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The Clean Development Mechanism: Local Impacts of a Global System
Executive Summary The Clean Development Mechanism (CDM) was set up under the 1997 Kyoto Protocol to allow developed countries to buy emissions reductions from developing countries in the form of credits, called Certified Emissions Reductions (CERs). The objectives of the CDM are to help developed countries achieve their climate commitment and to assist developing countries in achieving sustainable…
Reconciling CORSIA and the Sustainable Development Mechanism
Executive Summary The Paris Agreement breaks away from the division of “developed” vs. “developing” countries which was enshrined in the Kyoto Protocol. It sets a new dynamic which will inevitably impact the next generation of carbon markets. It further sets new objectives for these mechanisms, such as contributing to overall mitigation of global GHG emissions and…
The CORSIA: ICAO’s market based measure and implications for Europe
Executive Summary On October 6th, Member States of the International Civil Aviation Organisation (ICAO) agreed on an offsetting scheme to compensate for emissions growth from 2020 levels. The new scheme, called the Carbon Offset and Reduction Scheme for International Aviation (CORSIA), falls short of achieving the goal of carbon neutral growth in 2020 (CNG2020), let…
Cabin cross check: Safety criteria for aviation’s market-based measure
Summary Aviation accounts for approximately 4.9% of all global warming1 and is projected to grow by up to 300% by 2050 if left unaddressed. In order to limit the global average temperature rise to 1.5°C above preindustrial levels, international aviation must contribute to the global effort to reduce emissions. The International Civil Aviation Organization (ICAO), the international body responsible…
Paris outcomes: Carbon Market Watch Analysis of COP 21
From 30 November to 12 December 2015, Parties to the UNFCCC met in Paris to negotiate a new global climate treaty.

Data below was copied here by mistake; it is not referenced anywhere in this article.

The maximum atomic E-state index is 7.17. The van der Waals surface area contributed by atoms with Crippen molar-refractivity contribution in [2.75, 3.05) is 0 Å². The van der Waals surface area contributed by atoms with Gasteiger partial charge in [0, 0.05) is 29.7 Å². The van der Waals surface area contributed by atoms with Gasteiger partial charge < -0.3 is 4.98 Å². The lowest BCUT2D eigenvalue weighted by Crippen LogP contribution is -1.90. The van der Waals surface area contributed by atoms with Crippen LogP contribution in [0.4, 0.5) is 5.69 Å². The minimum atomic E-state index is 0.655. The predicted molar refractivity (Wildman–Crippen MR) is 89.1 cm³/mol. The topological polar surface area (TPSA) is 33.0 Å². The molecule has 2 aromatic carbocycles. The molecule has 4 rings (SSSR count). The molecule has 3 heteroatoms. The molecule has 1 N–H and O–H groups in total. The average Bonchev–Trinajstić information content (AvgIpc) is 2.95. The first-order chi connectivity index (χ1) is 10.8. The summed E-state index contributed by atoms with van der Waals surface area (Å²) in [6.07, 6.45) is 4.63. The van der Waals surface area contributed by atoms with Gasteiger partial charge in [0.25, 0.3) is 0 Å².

The Paris Agreement was a remarkable outcome, especially after the failures of Copenhagen. Almost all involved, including Carbon Market Watch, seemed surprised at how positive the outcome was. However, expectations had been carefully managed in the preceding years, so that aspirations of environmentalists to have a treaty that reflected the scientific reality by dividing up the remaining global carbon budget, had been downplayed into unreality.
Report: Using nature to pardon environmental pollution – Risks of agriculture sequestration carbon offsets
Agriculture supports the livelihoods of around a half of the world’s population, but is at the same time a notable source of greenhouse gas emissions (GHGs) driving climate change. As of one the options to tackle emissions in the sector, governments have been discussing to include additional agricultural activities into the Clean Development Mechanism (CDM) under the United Nations Climate Change Convention (UNFCCC) since 2011. Whether agricultural activities should be eligible for carbon offsetting programmes is not only topical within discussions in the UNFCCC but also within certain regional cap-and-trade schemes and discussions to establish a market based mechanism for international aviation emissions, expected to be adopted in October 2016 under the auspices of the International Civil Aviation Organization (ICAO).
Policy Brief: Fossil and biological carbon: a tonne is not a tonne
Whether biological carbon credit should be traded in carbon markets is topical, with discussions ongoing in the UNFCCC, ICAO and the California Cap-and-Trade system. To date, compliance markets have rejected the eligibility of biological carbon offsets. They are right to do so. Fossil and biological carbon operate on different parts of the carbon cycle, and on very different timescales. Fossil carbon is permanent; biological carbon is potentially and frequently subject to rapid fluxes, whether natural or manmade. For these reasons, offset credits from REDD+, afforestation and reforestation or other biological systems should not be treated as fungible with fossil carbon, but should instead be addressed through other, appropriate, policy measures.
Recommendations related to the role of carbon markets in the Paris Agreement
Only very few countries have outlined in their Intended Nationally Determined Contributions (INDCs) that they will use international trading as a means to help achieve their climate goals. However, despite the limited role of markets expressed by most industrialised countries in their INDCs, such as the EU and the US, the political reality regarding domestic carbon pricing schemes looks different: jurisdictions responsible for 40% of the global economy have already implemented carbon pricing mechanisms.
Report of the 11th Board meeting of the Green Climate Fund (GCF) Board
Between 2-5 November 2015, the 11th meeting of the Green Climate Fund (GCF) Board was held in Livingstone, Zambia. This meeting was a landmark for the GCF as for the first time the Board considered actual funding proposals to be approved and funded by the GCF.